The restaurant (left) is located in a quiet landscaped field under a tent and we order I try the spaghetti Vongole a Venetian specialty of pasta with clams, and when it arrives it is a beautiful sight with 20 or 30 dime-sized clams (I have never seen clams this tiny with beige and brown softly striated shells.  It is delicious!  Delicate and garlicky and buttery good.  I am so hungry that I ignore what I've been told (Italians NEVER pick up their food with their fingers) and I just pick at the tiny clams, slurp the fish inside, toss my shells and enjoy my really al dente buccatini.  I am in heaven  sipping a crisp white wine and enjoying the birds hopping from stone to stone on our patio.  At the table near to us I see an older couple and the man has ordered what I have.  He meticulously takes his fork and spoon and carefully holds the shell in place with one utensil while using his fork to gently pull the teeny clam from its home.  He does this until he has amassed about 6 or 7 clams.  He puts down his fork, uses his spoon to scoop up the empty shells and then deposits them carefully in the bowl.  Then he puts down the spoon, picks up his fork and gathers a swirl of pasta and clams and eats that his food forkful by forkful until his stash of clams is gone  and then he painstakingly repeats the entire process with a great delicacy that matches these minuto clams. I on the other hand wolf down my plate in about a third of the time it takes him to finish the same meal.  I am ashamed and I am not.

Torcello is home to a simple and yet rustically majestic  Duomo Santa Maria Assunta, that has been in existence since the 7th century!  I am amazed at the artistic work inside  one entire wall of the church, 30-feet high is covered in very detailed mosaic depictions of the Last Judgment.  For all the parishioners who came and could not read, it is a powerful Biblical pictorial to both enrich and warn.  Here are your Bible teachings in mosaic form and wonder.  Snakes coming out of one’s eyes, blackened faces of the devil’s workers  it is a rich and gorgeous stone tapestry that has been enthralling and educating for centuries  I am in love.  While it is the simplest and most “ruined” of all the churches we have seen thus far, it has a beauty that is indescribable.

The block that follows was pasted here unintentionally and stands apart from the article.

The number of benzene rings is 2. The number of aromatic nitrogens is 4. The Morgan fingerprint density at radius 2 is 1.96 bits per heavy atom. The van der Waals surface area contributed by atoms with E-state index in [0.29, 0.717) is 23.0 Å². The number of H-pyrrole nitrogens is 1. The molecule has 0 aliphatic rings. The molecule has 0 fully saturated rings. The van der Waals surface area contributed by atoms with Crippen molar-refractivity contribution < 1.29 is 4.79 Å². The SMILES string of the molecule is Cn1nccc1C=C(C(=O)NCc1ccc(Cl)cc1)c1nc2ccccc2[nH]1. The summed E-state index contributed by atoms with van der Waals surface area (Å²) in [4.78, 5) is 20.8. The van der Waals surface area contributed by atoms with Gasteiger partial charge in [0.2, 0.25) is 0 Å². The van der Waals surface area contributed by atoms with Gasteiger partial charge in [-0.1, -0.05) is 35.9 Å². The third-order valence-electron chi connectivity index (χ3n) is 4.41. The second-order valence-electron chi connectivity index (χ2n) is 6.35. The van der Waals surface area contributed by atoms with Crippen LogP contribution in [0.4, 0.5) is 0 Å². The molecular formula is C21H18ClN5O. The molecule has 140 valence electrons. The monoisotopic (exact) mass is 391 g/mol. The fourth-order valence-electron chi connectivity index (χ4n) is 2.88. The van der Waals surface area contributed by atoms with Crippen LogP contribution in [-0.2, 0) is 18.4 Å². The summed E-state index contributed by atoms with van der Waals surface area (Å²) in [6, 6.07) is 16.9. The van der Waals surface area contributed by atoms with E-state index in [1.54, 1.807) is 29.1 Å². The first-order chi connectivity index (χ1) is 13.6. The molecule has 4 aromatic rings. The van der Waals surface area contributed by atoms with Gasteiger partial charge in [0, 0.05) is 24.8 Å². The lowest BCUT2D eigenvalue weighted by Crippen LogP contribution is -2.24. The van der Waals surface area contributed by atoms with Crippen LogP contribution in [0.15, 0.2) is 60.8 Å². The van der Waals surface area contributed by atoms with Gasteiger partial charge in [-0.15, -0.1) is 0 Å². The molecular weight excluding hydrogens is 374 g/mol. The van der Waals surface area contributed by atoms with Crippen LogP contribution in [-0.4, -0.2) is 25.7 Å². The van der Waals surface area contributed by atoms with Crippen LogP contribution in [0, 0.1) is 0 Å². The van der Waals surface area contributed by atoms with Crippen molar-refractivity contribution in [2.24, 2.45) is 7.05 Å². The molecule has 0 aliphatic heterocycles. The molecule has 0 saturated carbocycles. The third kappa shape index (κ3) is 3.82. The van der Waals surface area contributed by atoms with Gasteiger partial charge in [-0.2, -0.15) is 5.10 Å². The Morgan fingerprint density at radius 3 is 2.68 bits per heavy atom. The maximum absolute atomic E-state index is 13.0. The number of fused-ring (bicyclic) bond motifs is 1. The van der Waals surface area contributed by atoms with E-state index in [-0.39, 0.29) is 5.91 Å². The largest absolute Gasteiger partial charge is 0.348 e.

Outside we tour two other buildings where we see the works of artists over the centuries.  I am shocked to see a lance /mask with a small swastika etched in the metal. I am delighted to see a small figurine of an Etruscan acrobat!

I hope you can see the little acrobat from the 6th century!

It has been a rich and rewarding day, and we hop on a vaporetto in hopes of traveling to San Lazzaro the home of an Armenian monastery.  We arrive too late to San Giorgio for the connecting boat.  The two Hayr Soorps at the dock (Armenian celibate priests, as opposed to Der Hayrs, priests who can marry and serve in a parish but not rise in the church hierarchy)  gently tell us that we will not be allowed to visit the monastery or even walk outside on the grounds as they are strict about closing times to visitors.  

As they board the small boat and ride away without us, in their wake, I irrationally burst into tears at the lost opportunity to connect with my Armenian heritage. 


  1. Denise,

    I really enjoyed your story and wish I could do something similar one day, but I doubt that I'll get the chance.


  2. Jorge you never know...I saved up "miles" for this trip so it IS possible! I hope you do get to go one day...nice to hear from you, Denise